I guess I understand the main joke correctly — putting your right hand into the instrument’s bell is a technique used with the horn (French horn), and this guy has carried over the habit into his playing the trombone. But why is he at a doctor’s? Because it got stuck? Did he do that while playing? No, you couldn’t reach — so it was from the minute he picked it up? Weren’t there resources to go to before a doctor? The players in the low brass section of whatever ensemble he plays with?
Anyhow, let’s not let the horn theme pass without checking in with Flanders and Swann:
The funniest thing about the cartoon is trying to visualize how the guy got all of his regular clothes off (maybe even formal tux etc. if he was in an orchestra) and a hospital gown on, all the while with his hand stuck in the trombone.
I agree with Shrug; the obvious answer is the right one: he got his hand stuck in the bell out of force of habit, and is hoping that the doctor will have some magical remedy to extract it. Personally, I would have told him to go to a hardware store for some WD-40.
WD-40 is not a (good) lubricant. It’s designed to displace water, not make things slippery. Though the WD-40 company does make lubricants as well.
Thanks to Powers for the correction. In that case he should go to a grocery store for some olive oil, or to a pharmacy for some “personal lubricant”.
P.S. Either way, cleaning the instrument afterwards will be an unpleasant job, but not nearly as bad as it would have been if his hand had gotten stuck in his old French horn.
A spit valve video
@ Mitch – I thought that process was gross and disgusting back when I was in junior high school orchestra, and would rather not risk watching that video just before eating.
The video is pretty mild, we don’t actually see anything getting shaken out, just how the slides come off and which way to rotate the whole body. (Think of it as your steering wheel and make a right turn.)
Of course, they make mutes for trombones that can, to some extent, mimic the function that using one’s hand in the bell of a french horn achieves. As one of my era’s worst middle school trombone players, I’m surprised I was never given one.
Old musician joke:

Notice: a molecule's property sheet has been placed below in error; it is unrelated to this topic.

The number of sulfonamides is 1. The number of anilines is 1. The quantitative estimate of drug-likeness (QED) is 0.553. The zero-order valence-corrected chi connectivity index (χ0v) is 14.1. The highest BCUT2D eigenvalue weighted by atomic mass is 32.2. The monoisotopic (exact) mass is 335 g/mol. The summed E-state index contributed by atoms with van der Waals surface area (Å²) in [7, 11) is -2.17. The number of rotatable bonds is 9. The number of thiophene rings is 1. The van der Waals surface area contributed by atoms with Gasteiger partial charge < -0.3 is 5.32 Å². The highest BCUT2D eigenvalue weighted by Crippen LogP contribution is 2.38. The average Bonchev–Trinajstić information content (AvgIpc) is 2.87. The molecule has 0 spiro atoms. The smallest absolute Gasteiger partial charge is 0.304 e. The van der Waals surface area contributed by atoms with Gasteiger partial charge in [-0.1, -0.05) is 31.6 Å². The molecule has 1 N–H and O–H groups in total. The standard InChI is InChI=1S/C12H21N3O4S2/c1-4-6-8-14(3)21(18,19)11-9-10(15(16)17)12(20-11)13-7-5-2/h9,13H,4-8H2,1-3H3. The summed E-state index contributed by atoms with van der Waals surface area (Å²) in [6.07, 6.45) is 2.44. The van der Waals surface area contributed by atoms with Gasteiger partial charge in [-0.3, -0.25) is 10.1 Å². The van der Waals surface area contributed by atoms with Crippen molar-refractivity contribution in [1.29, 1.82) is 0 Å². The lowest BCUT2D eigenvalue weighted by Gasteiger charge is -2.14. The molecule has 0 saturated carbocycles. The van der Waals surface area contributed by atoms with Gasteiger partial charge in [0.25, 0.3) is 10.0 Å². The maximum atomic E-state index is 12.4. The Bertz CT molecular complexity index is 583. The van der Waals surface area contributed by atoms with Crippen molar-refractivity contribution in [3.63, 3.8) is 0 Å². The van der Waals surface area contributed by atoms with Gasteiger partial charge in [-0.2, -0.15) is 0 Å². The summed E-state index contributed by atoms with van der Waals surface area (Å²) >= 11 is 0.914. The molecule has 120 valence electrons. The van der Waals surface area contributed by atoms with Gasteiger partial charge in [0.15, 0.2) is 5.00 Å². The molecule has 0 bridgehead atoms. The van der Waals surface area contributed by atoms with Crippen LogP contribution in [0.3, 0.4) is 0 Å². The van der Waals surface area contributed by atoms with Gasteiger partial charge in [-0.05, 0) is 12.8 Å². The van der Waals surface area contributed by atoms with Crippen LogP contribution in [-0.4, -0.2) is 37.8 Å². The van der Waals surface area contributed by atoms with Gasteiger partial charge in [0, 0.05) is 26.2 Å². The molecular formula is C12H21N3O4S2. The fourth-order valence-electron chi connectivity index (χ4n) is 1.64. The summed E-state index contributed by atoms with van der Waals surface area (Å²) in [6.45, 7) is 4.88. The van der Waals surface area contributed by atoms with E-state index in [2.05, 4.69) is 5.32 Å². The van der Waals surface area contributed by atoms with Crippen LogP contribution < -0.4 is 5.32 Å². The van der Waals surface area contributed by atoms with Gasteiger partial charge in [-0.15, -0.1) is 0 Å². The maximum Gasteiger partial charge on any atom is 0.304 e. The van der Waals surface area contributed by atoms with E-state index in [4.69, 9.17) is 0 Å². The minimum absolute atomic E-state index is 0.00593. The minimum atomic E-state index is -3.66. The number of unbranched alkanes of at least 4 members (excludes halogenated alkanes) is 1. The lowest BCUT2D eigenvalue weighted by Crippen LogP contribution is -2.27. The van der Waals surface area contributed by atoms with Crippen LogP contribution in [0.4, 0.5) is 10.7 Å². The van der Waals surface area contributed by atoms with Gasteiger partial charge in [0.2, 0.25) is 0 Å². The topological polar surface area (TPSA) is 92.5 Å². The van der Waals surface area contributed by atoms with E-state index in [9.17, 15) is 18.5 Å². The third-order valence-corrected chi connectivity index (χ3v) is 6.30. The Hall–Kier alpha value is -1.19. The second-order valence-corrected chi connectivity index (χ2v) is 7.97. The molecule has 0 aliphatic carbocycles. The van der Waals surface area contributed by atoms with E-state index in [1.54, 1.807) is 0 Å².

How do you make a trombone sound like a French horn?
Stick your hand in the bell and miss a lot of notes.
How do you make a French horn sound like a trombone?
Take your hand out of the bell and miss a lot of rehearsals.
Mark (or anybody with an opinion), what do you make of the remarks that the (French) horn can for some purposes be considered along with the woodwind family, as much as or more than brass? Technically of course they must go with brass (made of metal [okay so is flute], and especially the physical manner of sound production), but this remark is meant to emphasize something about the quality of sound I guess.
I think I have heard this in some Sarah Willis YouTube piece, and also from the Imani Winds in performances when they introduce themselves as a woodwind quintet including their hornist. (At the times I saw them, they had a different guy on horn. You can see him in the pictures on the Performances and Projects tab. They don’t seem to have history info about changes of personnel over time.)
You don’t want to know how 9 Chickweed Lane would approach this.
Mitch, flutes long ago were made of wood, hence the woodwinds designation. Saxophones never were; their only wood is in the reeds, and even those are sometimes plastic. Now that I think of it, clarinets are the only wooden woodwinds.
And Shrug‘s comment about getting his clothes off reminds me of once when I saw a woman remove her bra while dressed in a sleeved garment.
I wood like to apologize to all my bassoonist and oboist friends for that brain fart.
Please also give the cor anglais player a moment to explain their instrument, though called an English Horn, is not actually a horn.
True, Mitch4. I think of it as an differently voiced oboe, if one has a bent for that sort of thing.
The instrument that in English is called a “French horn” is called in German simply “(das) Horn”. I’m not sure whether the issue relates to refusing to give credit, or unwillingness to place the blame.
If one is willing to be just a bit pedantic, the same thing holds in English. Anyone may casually say “French horn” but in places like concert program booklets and “classical” music publications, just “horn” is standard.
Perhaps back in Junior High school we needed the adjective to avoid confusing them with trumpets, cornets, etc. It’s hard to imagine the “Tower of Power“ playing (concert) “horns”.
Mitch4, you will note that in proper score order, although the horns are grouped with the brass, they are just below the bassoons and above the trumpets. Also note that a standard wind quintet consists of flute, oboe, clarinet, horn and bassoon.
Horns are not as loud and strident as trumpets, bugles, cornets and trombones. The sound fits in well with the woodwinds. This is partly because of the construction of the instrument and partly because of the playing technique of putting your hand in it.
Oh, and by the way, every trombonist carries a bottle of slide oil in the trombone case and uses a little of it before playing to lubricate the slide. It should get this guy’s hand out.